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Uncertainty and fear are having a devastating impact on choral singing

Uncertainty and fear are having a devastating impact on choral singing

The Cloisters at Westminster Abbey London | Alamy

3 min read

Tuesday 17 March 2020. I knew this would be the last service the Abbey Choir would sing for some while.

I decided to tell the boys after the service. One of the lay vicars (adult singers) was to retire a few weeks hence after 40 years, so we held an impromptu, inadequate farewell. In the event the next choral service in the Abbey was not to be until five months later.

Most of the nation’s choirs will have their own version of this story. Whether they sing daily, weekly, or in tandem with a calendar of engagements, they depend on a rhythm of work. As with most cathedral choirs, the Choir of Westminster Abbey has sung services nearly every day during term for centuries with little interruption. Before that, the Benedictine monks sang at least seven times every day. Singing is part of the Abbey’s DNA.

The past 14 months have been traumatic for, as it says in the Book of Common Prayer: “quires and places where they sing,” as well as for the arts in general. The crucial rhythms of work have been dislocated. Many groups have struggled to stay in business; some may not have succeeded. More than two million people in the UK participate in non-professional choral singing, almost all of which has come to a standstill. Uncertainty has led some professional musicians to abandon their careers. The nation’s cultural landscape has changed. The economic impact has been devastating.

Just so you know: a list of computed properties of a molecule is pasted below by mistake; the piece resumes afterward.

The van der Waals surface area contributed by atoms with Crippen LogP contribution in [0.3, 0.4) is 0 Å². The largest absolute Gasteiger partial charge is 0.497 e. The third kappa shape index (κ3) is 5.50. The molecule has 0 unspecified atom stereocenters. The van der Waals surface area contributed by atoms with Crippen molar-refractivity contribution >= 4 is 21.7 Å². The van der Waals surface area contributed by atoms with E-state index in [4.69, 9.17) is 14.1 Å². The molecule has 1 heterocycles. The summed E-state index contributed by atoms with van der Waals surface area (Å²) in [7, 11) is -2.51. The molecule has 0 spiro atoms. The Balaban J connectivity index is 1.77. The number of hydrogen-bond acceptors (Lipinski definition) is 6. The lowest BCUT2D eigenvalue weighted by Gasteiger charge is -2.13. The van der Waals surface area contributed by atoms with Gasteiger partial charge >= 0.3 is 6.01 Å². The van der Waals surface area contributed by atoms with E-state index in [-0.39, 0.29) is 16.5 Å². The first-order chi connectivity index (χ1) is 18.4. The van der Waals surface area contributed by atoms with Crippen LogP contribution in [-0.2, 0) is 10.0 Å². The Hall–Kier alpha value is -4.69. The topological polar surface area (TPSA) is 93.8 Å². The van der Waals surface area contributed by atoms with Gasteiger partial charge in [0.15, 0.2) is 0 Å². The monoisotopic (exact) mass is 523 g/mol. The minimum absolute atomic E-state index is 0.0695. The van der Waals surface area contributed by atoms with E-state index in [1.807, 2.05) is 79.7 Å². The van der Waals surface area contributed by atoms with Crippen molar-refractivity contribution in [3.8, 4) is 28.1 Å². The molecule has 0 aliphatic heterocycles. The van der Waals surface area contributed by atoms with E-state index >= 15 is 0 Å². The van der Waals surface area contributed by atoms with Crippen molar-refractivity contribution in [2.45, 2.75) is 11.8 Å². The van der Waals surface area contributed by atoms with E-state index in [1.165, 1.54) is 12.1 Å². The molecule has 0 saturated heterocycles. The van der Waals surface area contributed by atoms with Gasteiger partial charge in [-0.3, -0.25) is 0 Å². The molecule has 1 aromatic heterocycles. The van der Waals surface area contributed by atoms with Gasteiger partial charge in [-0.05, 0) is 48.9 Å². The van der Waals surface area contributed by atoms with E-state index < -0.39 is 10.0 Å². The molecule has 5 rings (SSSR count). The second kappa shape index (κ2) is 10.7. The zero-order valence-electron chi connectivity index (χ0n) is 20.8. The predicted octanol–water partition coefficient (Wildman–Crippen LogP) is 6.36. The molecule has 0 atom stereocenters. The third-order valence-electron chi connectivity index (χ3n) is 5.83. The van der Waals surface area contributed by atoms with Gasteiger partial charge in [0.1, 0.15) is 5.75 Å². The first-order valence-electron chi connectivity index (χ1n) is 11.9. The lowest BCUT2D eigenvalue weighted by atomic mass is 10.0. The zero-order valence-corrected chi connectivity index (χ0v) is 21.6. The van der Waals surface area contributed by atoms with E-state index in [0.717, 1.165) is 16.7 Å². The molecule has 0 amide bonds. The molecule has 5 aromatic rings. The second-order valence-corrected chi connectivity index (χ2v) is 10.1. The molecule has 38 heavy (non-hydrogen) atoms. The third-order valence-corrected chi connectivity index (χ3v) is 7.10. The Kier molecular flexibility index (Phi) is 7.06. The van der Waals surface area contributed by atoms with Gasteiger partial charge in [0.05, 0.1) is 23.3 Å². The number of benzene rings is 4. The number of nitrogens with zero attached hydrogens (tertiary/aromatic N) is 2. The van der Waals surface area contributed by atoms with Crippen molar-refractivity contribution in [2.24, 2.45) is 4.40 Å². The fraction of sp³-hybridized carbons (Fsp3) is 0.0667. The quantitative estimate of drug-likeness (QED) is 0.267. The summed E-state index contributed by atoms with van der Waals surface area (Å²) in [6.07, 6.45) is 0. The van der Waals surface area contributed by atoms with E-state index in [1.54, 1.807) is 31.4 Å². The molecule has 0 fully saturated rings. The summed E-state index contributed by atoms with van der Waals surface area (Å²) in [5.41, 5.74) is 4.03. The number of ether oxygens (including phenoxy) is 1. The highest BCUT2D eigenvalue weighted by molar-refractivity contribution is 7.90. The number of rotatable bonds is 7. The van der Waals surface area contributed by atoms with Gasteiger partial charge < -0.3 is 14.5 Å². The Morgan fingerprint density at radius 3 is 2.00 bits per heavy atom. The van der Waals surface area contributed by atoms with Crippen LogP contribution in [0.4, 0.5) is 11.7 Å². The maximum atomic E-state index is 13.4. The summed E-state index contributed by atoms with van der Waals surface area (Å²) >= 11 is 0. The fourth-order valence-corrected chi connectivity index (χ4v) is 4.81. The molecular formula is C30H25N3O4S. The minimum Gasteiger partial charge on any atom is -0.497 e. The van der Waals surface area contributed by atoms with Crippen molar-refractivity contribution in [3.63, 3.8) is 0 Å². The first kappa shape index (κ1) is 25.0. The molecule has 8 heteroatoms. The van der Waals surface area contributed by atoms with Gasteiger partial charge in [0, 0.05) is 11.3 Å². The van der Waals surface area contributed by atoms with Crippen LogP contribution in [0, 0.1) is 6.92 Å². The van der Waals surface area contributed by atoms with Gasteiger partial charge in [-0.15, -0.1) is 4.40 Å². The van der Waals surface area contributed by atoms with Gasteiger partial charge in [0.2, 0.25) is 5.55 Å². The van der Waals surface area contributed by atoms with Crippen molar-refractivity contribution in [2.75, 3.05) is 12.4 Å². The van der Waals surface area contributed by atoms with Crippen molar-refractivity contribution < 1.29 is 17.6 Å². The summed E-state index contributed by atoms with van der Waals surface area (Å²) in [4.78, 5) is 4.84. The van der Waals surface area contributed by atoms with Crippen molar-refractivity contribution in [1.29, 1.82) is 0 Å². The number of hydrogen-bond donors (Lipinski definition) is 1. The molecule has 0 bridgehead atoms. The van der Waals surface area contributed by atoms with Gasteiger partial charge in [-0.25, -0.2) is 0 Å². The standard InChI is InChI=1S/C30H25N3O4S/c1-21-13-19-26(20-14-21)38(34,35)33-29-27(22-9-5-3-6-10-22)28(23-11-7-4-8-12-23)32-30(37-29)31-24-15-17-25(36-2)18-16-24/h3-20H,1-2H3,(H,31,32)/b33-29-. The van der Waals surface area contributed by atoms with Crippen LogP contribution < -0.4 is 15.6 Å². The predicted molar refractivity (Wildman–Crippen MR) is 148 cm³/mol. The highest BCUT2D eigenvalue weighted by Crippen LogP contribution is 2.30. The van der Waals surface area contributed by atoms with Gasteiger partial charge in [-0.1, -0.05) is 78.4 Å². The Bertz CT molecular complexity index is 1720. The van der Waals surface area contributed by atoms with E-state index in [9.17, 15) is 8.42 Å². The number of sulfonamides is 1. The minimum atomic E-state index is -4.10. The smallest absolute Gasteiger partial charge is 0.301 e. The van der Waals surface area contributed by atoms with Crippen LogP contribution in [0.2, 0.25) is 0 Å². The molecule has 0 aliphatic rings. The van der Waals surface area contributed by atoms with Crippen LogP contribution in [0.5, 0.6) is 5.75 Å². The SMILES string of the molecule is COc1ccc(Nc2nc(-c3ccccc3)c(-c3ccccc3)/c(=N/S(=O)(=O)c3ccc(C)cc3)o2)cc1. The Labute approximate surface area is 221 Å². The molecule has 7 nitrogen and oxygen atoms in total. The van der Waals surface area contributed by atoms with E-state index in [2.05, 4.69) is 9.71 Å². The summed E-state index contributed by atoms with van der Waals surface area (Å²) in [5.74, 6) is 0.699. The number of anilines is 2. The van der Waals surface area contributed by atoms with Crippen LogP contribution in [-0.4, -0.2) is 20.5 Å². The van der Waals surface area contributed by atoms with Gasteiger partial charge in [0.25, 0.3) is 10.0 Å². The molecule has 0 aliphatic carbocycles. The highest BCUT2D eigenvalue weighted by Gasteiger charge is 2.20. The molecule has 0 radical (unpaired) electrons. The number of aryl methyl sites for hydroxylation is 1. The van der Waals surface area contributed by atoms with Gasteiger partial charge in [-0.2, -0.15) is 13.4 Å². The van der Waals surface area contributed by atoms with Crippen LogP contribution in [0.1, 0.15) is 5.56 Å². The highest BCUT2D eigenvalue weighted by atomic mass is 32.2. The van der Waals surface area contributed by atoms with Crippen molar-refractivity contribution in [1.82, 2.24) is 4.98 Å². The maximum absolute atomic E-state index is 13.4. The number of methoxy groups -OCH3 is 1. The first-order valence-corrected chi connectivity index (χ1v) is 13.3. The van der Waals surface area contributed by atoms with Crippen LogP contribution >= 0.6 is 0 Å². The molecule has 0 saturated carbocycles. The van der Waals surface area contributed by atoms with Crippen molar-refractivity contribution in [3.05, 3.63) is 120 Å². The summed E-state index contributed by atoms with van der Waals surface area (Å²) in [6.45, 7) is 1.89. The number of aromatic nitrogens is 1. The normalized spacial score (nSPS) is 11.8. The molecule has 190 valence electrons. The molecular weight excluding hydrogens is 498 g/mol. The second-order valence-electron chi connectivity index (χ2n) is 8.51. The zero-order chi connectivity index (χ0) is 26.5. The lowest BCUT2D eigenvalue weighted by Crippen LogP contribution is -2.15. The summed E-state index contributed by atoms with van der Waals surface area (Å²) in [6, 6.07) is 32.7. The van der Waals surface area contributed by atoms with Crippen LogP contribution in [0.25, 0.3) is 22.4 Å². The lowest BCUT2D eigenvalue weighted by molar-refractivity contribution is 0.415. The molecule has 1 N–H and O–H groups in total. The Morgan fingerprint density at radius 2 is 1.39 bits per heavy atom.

Choral singing has become something of a bête noire; a high-risk activity. Despite some encouraging scientific research, the choral situation remains precarious and the guidance inconsistent. Online rehearsals are a poor substitute for the real thing. A non-professional group last week managed its first “real” rehearsal in more than a year until new guidance issued the very next day put paid to further gatherings for the foreseeable future. This stop-start situation is frustrating and demoralising. How can one plan?

Like other such choirs, the Abbey Choir has a strong educational focus. Our residential choir school is, uniquely in this country, dedicated solely to the boy choristers whose curriculum is founded on choral singing and music. The Abbey is also a major arts employer. In addition to 12 lay vicars and some 200 supernumerary professional singers, the music department, which I lead, includes four full-time musicians and two administrative staff. The Abbey demands consistently excellent music to enrich worship, be it a quiet Evensong in November attended by 200 or a spectacular Royal wedding before a global TV audience of two billion.

We have tried our best to keep the rhythm of choral singing going. It has been challenging to veer between no choral music at all one month and suddenly something closer to a “normal” schedule the next. Finances are a major worry. The Abbey’s income from (mainly international) tourism has all but dried up. In order to guarantee the future of our priceless musical tradition we must somehow reduce our operating costs without compromising on the standards which in turn depend so much on the rhythm of our work. We have had to curtail our schedule and forces. This too is profoundly challenging.

We choirs now need to feel anew the warmth of the government’s embrace; its awareness, energy, support and, not least, continued financial backing for cultural recovery, including choirs. Up to now we have felt rather overlooked. We must urgently bring the guidance on choral singing more into line with that for other activities, based on scientific evidence, and help choirs start up again. I hope recovery is possible, but we will need all the help we can get.

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